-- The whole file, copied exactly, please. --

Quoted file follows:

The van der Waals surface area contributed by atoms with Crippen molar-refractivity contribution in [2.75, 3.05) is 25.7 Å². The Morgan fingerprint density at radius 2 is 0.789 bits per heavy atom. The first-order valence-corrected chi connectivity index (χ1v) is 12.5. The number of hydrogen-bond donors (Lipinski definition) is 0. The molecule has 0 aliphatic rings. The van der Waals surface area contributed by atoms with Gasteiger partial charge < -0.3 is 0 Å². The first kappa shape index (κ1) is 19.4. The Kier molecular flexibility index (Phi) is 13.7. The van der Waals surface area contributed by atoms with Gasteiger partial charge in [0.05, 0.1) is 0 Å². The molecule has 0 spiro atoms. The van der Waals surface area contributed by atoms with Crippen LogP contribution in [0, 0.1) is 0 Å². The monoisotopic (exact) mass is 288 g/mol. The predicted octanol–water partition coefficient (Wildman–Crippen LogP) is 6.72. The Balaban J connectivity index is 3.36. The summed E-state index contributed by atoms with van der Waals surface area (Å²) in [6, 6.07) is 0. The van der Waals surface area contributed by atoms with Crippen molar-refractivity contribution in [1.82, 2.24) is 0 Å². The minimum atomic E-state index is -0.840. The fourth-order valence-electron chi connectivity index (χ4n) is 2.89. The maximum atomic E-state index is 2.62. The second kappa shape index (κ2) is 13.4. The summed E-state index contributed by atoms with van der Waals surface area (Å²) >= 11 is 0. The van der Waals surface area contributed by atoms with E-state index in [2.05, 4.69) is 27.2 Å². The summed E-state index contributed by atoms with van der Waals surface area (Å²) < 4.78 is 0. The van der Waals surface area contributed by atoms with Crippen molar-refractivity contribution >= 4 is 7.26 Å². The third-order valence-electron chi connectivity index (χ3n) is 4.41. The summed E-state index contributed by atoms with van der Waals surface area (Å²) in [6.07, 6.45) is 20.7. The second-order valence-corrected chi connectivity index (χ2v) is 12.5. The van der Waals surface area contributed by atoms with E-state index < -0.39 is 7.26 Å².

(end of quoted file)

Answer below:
The van der Waals surface area contributed by atoms with Crippen molar-refractivity contribution in [2.75, 3.05) is 25.7 Å². The Morgan fingerprint density at radius 2 is 0.789 bits per heavy atom. The first-order valence-corrected chi connectivity index (χ1v) is 12.5. The number of hydrogen-bond donors (Lipinski definition) is 0. The molecule has 0 aliphatic rings. The van der Waals surface area contributed by atoms with Gasteiger partial charge < -0.3 is 0 Å². The first kappa shape index (κ1) is 19.4. The Kier molecular flexibility index (Phi) is 13.7. The van der Waals surface area contributed by atoms with Gasteiger partial charge in [0.05, 0.1) is 0 Å². The molecule has 0 spiro atoms. The van der Waals surface area contributed by atoms with Crippen LogP contribution in [0, 0.1) is 0 Å². The monoisotopic (exact) mass is 288 g/mol. The predicted octanol–water partition coefficient (Wildman–Crippen LogP) is 6.72. The Balaban J connectivity index is 3.36. The summed E-state index contributed by atoms with van der Waals surface area (Å²) in [6, 6.07) is 0. The van der Waals surface area contributed by atoms with Crippen molar-refractivity contribution in [1.82, 2.24) is 0 Å². The minimum atomic E-state index is -0.840. The fourth-order valence-electron chi connectivity index (χ4n) is 2.89. The maximum atomic E-state index is 2.62. The second kappa shape index (κ2) is 13.4. The summed E-state index contributed by atoms with van der Waals surface area (Å²) >= 11 is 0. The van der Waals surface area contributed by atoms with E-state index in [2.05, 4.69) is 27.2 Å². The summed E-state index contributed by atoms with van der Waals surface area (Å²) < 4.78 is 0. The van der Waals surface area contributed by atoms with Crippen molar-refractivity contribution >= 4 is 7.26 Å². The third-order valence-electron chi connectivity index (χ3n) is 4.41. The summed E-state index contributed by atoms with van der Waals surface area (Å²) in [6.07, 6.45) is 20.7. The second-order valence-corrected chi connectivity index (χ2v) is 12.5. The van der Waals surface area contributed by atoms with E-state index < -0.39 is 7.26 Å².